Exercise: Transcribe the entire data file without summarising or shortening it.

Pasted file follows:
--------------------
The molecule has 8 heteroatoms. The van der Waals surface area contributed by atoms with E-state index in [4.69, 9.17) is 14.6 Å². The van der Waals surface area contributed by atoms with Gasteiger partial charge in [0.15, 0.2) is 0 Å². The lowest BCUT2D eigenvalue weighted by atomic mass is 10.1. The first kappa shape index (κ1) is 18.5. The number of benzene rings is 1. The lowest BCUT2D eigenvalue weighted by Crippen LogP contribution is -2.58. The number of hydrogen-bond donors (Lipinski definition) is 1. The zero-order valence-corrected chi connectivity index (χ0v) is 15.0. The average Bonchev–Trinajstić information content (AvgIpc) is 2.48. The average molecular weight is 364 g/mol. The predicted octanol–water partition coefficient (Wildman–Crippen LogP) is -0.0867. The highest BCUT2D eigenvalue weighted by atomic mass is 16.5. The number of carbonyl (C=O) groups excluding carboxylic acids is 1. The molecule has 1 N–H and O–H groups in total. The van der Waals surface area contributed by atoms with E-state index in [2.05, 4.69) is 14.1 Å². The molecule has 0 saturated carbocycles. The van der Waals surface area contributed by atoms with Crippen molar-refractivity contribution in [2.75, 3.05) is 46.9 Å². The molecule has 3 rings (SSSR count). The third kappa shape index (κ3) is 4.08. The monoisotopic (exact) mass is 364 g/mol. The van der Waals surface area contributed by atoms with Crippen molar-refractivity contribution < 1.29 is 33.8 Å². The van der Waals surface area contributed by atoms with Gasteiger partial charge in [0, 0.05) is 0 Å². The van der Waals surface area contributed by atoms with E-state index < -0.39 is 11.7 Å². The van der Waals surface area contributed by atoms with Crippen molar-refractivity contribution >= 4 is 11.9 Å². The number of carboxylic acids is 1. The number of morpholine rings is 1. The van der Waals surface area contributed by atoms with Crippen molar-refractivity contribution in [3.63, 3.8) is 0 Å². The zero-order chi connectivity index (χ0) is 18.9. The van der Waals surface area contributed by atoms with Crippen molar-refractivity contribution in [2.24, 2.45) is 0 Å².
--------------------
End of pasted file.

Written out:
The molecule has 8 heteroatoms. The van der Waals surface area contributed by atoms with E-state index in [4.69, 9.17) is 14.6 Å². The van der Waals surface area contributed by atoms with Gasteiger partial charge in [0.15, 0.2) is 0 Å². The lowest BCUT2D eigenvalue weighted by atomic mass is 10.1. The first kappa shape index (κ1) is 18.5. The number of benzene rings is 1. The lowest BCUT2D eigenvalue weighted by Crippen LogP contribution is -2.58. The number of hydrogen-bond donors (Lipinski definition) is 1. The zero-order valence-corrected chi connectivity index (χ0v) is 15.0. The average Bonchev–Trinajstić information content (AvgIpc) is 2.48. The average molecular weight is 364 g/mol. The predicted octanol–water partition coefficient (Wildman–Crippen LogP) is -0.0867. The highest BCUT2D eigenvalue weighted by atomic mass is 16.5. The number of carbonyl (C=O) groups excluding carboxylic acids is 1. The molecule has 1 N–H and O–H groups in total. The van der Waals surface area contributed by atoms with E-state index in [2.05, 4.69) is 14.1 Å². The molecule has 0 saturated carbocycles. The van der Waals surface area contributed by atoms with Crippen molar-refractivity contribution in [2.75, 3.05) is 46.9 Å². The molecule has 3 rings (SSSR count). The third kappa shape index (κ3) is 4.08. The monoisotopic (exact) mass is 364 g/mol. The van der Waals surface area contributed by atoms with Crippen molar-refractivity contribution < 1.29 is 33.8 Å². The van der Waals surface area contributed by atoms with Gasteiger partial charge in [0, 0.05) is 0 Å². The van der Waals surface area contributed by atoms with E-state index < -0.39 is 11.7 Å². The van der Waals surface area contributed by atoms with Crippen molar-refractivity contribution >= 4 is 11.9 Å². The number of carboxylic acids is 1. The number of morpholine rings is 1. The van der Waals surface area contributed by atoms with Crippen molar-refractivity contribution in [3.63, 3.8) is 0 Å². The zero-order chi connectivity index (χ0) is 18.9. The van der Waals surface area contributed by atoms with Crippen molar-refractivity contribution in [2.24, 2.45) is 0 Å².